by Andr? Hueber
A whopping US$38 trillion ($66 trillion) worth of oil and gas could be under the ocean off Northland's west coast, with the Government inviting overseas oil companies to find out how big the deposits are.
Oil and gas seeps off Northland's west coast have the potential to generate more than 1 trillion barrels of oil, the Ministry of Economic Development says.
Petrol companies could start setting up shop in the region after the Government announced the opening of bidding for exploration permits.
Six blocks are being offered in an area known as the Northland Basin, covering 49,496sq km. The area is "highly prospective", but under-explored. It sits beside the Taranaki Basin, which already produces gas and oil.
Satellite images have shown a large number of offshore "seeps" - where liquid from the ground oozes to the surface - indicating the presence of oil and gas.
Ministry spokeswoman Emilia Mazur said that until exploration work was done it was not possible to make a meaningful estimate of the potential.
If oil was discovered it would probably be sold overseas, helping to balance New Zealand's trade account and providing direct benefits from royalty and taxation payments to the Crown, Ms Mazur said.
"If gas is discovered, then it provides the opportunity for domestic use. Subject to size, if very large gas volumes are discovered then this opens the opportunity for larger scale use, such as LNG or petrochemicals."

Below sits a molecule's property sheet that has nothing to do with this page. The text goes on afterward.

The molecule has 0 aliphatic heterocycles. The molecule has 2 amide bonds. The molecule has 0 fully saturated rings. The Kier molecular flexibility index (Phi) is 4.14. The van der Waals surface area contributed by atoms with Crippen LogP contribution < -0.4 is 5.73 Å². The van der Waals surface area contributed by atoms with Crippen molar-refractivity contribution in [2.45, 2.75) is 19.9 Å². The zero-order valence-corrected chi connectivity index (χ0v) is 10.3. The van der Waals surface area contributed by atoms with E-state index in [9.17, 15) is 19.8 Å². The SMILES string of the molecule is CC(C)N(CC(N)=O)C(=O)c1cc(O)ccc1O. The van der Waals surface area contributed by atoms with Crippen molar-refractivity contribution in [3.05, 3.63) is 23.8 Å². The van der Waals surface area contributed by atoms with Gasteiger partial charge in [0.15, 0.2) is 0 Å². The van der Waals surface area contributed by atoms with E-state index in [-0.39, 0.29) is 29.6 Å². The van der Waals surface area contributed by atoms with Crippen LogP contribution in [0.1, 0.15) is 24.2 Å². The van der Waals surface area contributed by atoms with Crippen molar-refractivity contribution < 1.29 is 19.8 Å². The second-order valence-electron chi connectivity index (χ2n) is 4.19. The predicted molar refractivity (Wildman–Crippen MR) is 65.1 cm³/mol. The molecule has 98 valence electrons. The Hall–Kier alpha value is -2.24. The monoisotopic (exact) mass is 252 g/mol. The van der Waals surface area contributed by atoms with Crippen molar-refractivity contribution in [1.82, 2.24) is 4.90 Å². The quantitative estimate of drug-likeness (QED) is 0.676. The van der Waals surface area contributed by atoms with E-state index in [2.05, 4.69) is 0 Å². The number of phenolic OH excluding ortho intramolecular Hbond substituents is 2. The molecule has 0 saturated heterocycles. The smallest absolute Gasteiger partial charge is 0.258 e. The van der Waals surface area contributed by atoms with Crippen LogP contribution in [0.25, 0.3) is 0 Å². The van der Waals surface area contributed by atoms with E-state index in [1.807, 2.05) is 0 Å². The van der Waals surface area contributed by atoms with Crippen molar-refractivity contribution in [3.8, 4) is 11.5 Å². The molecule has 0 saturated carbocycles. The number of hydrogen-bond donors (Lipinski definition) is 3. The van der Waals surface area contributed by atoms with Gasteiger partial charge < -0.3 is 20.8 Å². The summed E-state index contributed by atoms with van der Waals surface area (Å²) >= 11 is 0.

Minister of Energy and Resources Gerry Brownlee said a number of major oil companies had already indicated interest in the New Zealand region.
It would take at least 4-5 years after any permits were awarded to find out if oil or gas existed in commercial quantities, and then another 10 years before the fuel reached the market.
Enterprise Northland boss Brian Roberts said Northland's lack of a commercial port on the west coast meant it might be more appealing for companies to base their explorations in New Plymouth, where assets and infrastructure were already in place.
Northland helicopter companies could be used as support services though, he said.
"Depending where the field is, there's a real potential for accommodation and support services in places like Kaitaia and Dargaville, which would have access to the rig by helicopter. Restored crew will need shore-based time and there's the ability to move lightweight equipment."
Opportunities also existed for onshore engineering companies in terms of equipment maintenance, he said.
"How much Northland benefits depends on whether oil is piped onshore first or piped straight on to ships. If they build moving platforms for ships to tie to, there's no real benefit to Northland."
There was no doubt the region would notice positive side-effects but it depended on where support infrastructure was based. If oil companies were successful in their exploration, they would own the oil, Mr Roberts said. But Enterprise Northland would be talking to them about their needs and how the region could support them.